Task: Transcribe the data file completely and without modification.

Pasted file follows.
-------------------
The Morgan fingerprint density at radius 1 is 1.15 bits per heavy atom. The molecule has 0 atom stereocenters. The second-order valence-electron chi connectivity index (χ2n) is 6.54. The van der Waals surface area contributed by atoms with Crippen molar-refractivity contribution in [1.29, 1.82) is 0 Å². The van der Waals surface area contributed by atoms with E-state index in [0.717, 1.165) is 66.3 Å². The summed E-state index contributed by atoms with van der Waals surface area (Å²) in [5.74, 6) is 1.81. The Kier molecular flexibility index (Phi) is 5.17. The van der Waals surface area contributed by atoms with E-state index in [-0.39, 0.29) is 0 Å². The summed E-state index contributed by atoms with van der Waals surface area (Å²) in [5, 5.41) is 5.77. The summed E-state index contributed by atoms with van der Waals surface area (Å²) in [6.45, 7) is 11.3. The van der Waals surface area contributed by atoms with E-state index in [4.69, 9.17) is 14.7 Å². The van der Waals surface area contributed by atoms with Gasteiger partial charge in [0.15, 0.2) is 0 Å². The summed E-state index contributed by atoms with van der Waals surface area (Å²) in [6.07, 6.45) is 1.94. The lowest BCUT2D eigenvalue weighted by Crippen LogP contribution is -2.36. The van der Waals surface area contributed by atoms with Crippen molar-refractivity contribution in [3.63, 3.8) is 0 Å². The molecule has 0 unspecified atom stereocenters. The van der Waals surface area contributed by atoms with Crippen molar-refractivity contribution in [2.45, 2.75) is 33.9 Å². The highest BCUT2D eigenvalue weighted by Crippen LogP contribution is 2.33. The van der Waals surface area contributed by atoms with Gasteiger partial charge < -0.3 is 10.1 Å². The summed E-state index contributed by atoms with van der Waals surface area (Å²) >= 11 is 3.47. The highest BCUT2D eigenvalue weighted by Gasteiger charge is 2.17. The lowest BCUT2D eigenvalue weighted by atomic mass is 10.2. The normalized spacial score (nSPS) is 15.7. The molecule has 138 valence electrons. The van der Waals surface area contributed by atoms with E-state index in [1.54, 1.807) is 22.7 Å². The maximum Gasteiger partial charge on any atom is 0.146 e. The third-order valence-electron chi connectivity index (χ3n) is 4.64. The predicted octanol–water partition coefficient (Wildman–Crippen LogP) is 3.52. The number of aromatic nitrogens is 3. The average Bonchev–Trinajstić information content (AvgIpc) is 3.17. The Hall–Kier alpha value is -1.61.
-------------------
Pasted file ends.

The Morgan fingerprint density at radius 1 is 1.15 bits per heavy atom. The molecule has 0 atom stereocenters. The second-order valence-electron chi connectivity index (χ2n) is 6.54. The van der Waals surface area contributed by atoms with Crippen molar-refractivity contribution in [1.29, 1.82) is 0 Å². The van der Waals surface area contributed by atoms with E-state index in [0.717, 1.165) is 66.3 Å². The summed E-state index contributed by atoms with van der Waals surface area (Å²) in [5.74, 6) is 1.81. The Kier molecular flexibility index (Phi) is 5.17. The van der Waals surface area contributed by atoms with E-state index in [-0.39, 0.29) is 0 Å². The summed E-state index contributed by atoms with van der Waals surface area (Å²) in [5, 5.41) is 5.77. The summed E-state index contributed by atoms with van der Waals surface area (Å²) in [6.45, 7) is 11.3. The van der Waals surface area contributed by atoms with E-state index in [4.69, 9.17) is 14.7 Å². The van der Waals surface area contributed by atoms with Gasteiger partial charge in [0.15, 0.2) is 0 Å². The summed E-state index contributed by atoms with van der Waals surface area (Å²) in [6.07, 6.45) is 1.94. The lowest BCUT2D eigenvalue weighted by Crippen LogP contribution is -2.36. The van der Waals surface area contributed by atoms with Crippen molar-refractivity contribution in [3.63, 3.8) is 0 Å². The molecule has 0 unspecified atom stereocenters. The van der Waals surface area contributed by atoms with Crippen molar-refractivity contribution in [2.45, 2.75) is 33.9 Å². The highest BCUT2D eigenvalue weighted by Crippen LogP contribution is 2.33. The van der Waals surface area contributed by atoms with Gasteiger partial charge < -0.3 is 10.1 Å². The summed E-state index contributed by atoms with van der Waals surface area (Å²) >= 11 is 3.47. The highest BCUT2D eigenvalue weighted by Gasteiger charge is 2.17. The lowest BCUT2D eigenvalue weighted by atomic mass is 10.2. The normalized spacial score (nSPS) is 15.7. The molecule has 138 valence electrons. The van der Waals surface area contributed by atoms with E-state index in [1.54, 1.807) is 22.7 Å². The maximum Gasteiger partial charge on any atom is 0.146 e. The third-order valence-electron chi connectivity index (χ3n) is 4.64. The predicted octanol–water partition coefficient (Wildman–Crippen LogP) is 3.52. The number of aromatic nitrogens is 3. The average Bonchev–Trinajstić information content (AvgIpc) is 3.17. The Hall–Kier alpha value is -1.61.